I spent Easter weekend in Harpers Ferry, West Virginia. Its a town I’ve had a curious history with. I passed it three times on bicycle tours, but never visited due to the difficulty of getting a bike and trailer over the stairs and pedestrian bridge on the Potomac. I finally visited the town in 2009 for the anniversary of John Brown’s raid, but my knees were in the early stages of giving out and I did little hiking. Last year my visit consisted of the Appalachian Trail Conservancy headquarters and a walk on the grounds of Storer College. So this Easter I made my visit count, and I feel like I’ve finally begun to see the town. 

I parked my car at the National Park Service Visitor’s Center on the outskirts of town. After taking the five minute shuttle bus ride into the Lower Town, I began to walk around. The historic section of the Lower Town is very small, but there’s a lot packed into it. Aside from the historic buildings and John Brown’s Fort – the armory engine house Brown seized – there are spectacular views of the Potomac and Shenandoah Rivers, the C & O Canal Towpath, and the surrounding mountains. 
And speaking of mountains, keep in mind that once you leave the floodplain of the Lower Town, everything in Harpers Ferry is UP. Bring your climbing legs. And once you have your climbing legs on, take the short walk to Jefferson Rock. Thomas Jefferson described the scene from the Rock in his book Notes On The State Of Virginia. He used a different spelling of Potomac, and his use of language reflects a different era, but its such a wonderful description I’m quoting it at length: 
“The passage of the Patowmac through the Blue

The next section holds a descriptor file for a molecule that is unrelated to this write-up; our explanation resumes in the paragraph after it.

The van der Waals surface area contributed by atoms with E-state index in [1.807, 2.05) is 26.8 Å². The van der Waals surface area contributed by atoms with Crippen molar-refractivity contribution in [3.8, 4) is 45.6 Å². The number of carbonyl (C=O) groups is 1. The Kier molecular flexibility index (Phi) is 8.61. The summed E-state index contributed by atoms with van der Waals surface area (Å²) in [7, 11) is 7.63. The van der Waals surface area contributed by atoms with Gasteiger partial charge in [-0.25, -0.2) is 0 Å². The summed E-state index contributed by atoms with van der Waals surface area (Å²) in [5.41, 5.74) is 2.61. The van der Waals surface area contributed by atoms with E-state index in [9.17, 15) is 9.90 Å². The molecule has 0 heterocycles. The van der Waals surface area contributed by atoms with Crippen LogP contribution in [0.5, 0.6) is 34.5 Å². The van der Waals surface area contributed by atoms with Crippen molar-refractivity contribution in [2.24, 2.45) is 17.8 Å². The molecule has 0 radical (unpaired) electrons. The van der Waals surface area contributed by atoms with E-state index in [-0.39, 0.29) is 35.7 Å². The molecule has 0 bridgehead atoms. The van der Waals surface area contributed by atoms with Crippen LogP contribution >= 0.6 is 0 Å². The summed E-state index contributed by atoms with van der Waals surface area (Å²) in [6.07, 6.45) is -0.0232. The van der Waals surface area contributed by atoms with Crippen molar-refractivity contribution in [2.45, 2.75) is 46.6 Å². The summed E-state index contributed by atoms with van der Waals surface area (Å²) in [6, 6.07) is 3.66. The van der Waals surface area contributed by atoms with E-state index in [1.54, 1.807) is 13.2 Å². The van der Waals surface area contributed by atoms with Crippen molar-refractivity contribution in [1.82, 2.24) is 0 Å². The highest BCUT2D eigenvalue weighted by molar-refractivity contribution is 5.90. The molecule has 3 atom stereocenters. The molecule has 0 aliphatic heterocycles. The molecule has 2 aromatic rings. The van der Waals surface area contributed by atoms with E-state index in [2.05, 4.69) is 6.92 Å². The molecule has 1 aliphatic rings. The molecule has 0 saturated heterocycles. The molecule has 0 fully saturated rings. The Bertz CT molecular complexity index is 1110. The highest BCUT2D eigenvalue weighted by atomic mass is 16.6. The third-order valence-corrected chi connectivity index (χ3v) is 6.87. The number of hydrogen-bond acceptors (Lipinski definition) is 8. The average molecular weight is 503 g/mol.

Ridge is perhaps one of the most stupendous scenes in Nature. You stand on a very high point of land. On your right comes up the Shenandoah, having ranged along the foot of the mountain a hundred miles to seek a vent. On your left approaches the Patowmac in quest of a passage also. In the moment of their junction they rush together against the mountain, rend it asunder and pass off to the sea. The first glance of this scene hurries our senses into the opinion that this earth has been created in time, that the mountains were formed first, that the rivers began to flow afterwards, that in this place particularly they have been so dammed up by the Blue Ridge of mountains as to have formed an ocean which filled the whole valley; that, continuing to rise, they have at last broken over at this spot and have torn the mountain down from its summit to its base. The piles of rock on each hand, but particularly on the Shenandoah, the evident marks of their disruptions and avulsions from their beds by the most powerful agents in nature, corroborate the impression.

“But the distant finishing which nature has given the picture is of a very different character. It is a true contrast to the former. It is as placid and delightful as that is wild and tremendous. For the mountains being cloven asunder, she presents to your eye, through the cleft, a small catch of smooth blue horizon, at an infinite distance in that plain country, inviting you, as it were, from the riot and tumult roaring around to pass through the breach and participate in the calm below. Here the eye ultimately composes itself; and that way, too, the road happens actually to lead. You cross the Patowmac above the junction, pass along its side through the base of the mountain for three miles, the terrible precipice hanging in fragments over you, and within about 20 miles reach Frederictown and the fine country around that. This scene is worth a voyage across the Atlantic.”

In 2009 I was too tired and weak in the knees to climb the stairs to Jefferson Rock. Not this time. The Rock is only three tenths of a mile hike, and I did it.